Marines join Bonhomme Richard strike group for spring patrol
By MATTHEW M. BURKE | STARS AND STRIPES Published: March 8, 2017
CAMP FOSTER, Okinawa — The Bonhomme Richard Expeditionary Strike Group began its spring patrol this week, departing from Okinawa with elements of the 31st Marine Expeditionary Unit.
The routine patrol will take the Navy’s forward-deployed Amphibious Squadron 11 and 31st MEU Marines and sailors across the 7th Fleet’s area of responsibility.
It is intended to increase security in the region, maintain readiness and support U.S. Pacific Command’s “theater security cooperation initiatives,” according to a joint statement from Amphibious Squadron 11 and the 31st MEU.
“This patrol is an excellent opportunity to refine our crises response capabilities and further our partnership with Amphibious Squadron 11,” Col. Tye Wallace, 31st MEU commander, said in the statement. “I know we will return as a stronger Navy-Marine Corps team.”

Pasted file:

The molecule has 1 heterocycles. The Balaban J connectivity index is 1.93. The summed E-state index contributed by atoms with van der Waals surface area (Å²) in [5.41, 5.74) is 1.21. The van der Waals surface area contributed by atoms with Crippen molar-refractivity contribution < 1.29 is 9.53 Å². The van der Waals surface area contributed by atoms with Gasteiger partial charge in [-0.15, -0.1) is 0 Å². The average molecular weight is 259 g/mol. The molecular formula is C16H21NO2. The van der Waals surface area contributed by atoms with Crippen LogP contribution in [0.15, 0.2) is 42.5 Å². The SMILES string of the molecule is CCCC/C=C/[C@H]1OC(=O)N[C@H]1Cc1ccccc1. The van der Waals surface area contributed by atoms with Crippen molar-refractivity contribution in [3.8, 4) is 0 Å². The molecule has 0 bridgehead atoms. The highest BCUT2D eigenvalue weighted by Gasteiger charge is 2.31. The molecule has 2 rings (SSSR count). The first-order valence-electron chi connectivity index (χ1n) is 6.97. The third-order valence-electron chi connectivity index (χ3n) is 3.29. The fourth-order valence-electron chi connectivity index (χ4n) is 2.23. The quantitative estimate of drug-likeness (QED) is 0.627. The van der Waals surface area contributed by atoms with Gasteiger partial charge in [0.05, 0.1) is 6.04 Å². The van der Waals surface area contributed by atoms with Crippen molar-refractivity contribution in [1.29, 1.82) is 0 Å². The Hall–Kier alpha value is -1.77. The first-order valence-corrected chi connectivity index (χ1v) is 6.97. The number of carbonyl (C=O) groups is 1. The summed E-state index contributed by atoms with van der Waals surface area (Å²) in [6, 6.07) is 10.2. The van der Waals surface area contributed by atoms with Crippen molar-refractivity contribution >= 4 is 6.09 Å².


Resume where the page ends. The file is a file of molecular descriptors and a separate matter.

The strike group — led by the Wasp-class amphibious-assault ship USS Bonhomme Richard — is commanded by Rear Adm. Marc Dalton and consists of the Bonhomme Richard; the USS Green Bay, a San Antonio-class amphibious transport dock; and the USS Ashland, a Whidbey Island-class dock-landing ship. The group also has the capability to add cruisers or destroyers.
31st MEU elements consist of Battalion Landing Team, 2nd Battalion, 5th Marines; Combat Logistics Battalion 31; Marine Medium Tiltrotor Squadron 262; and Marine Attack Squadron 311.
About 4,400 servicemembers are participating this year, the statement said.
The patrol is the culmination of months of unit-level training for both Marines and sailors, the statement said. In recent years, Marine leaders have stressed the importance of shifting from the desert, back to their Pacific roots. Integration with the Navy is key to those efforts.
“We are a readily deployable amphibious force capable of landing personnel where ever needed, which is why regular training and certification is our top priority,” Amphibious Squadron 11 commander Capt. George Doyon said in the statement.
Doyon added that it was critical that they rehearse contingency operations with regional partners to keep their skills sharp for any situation that could arise.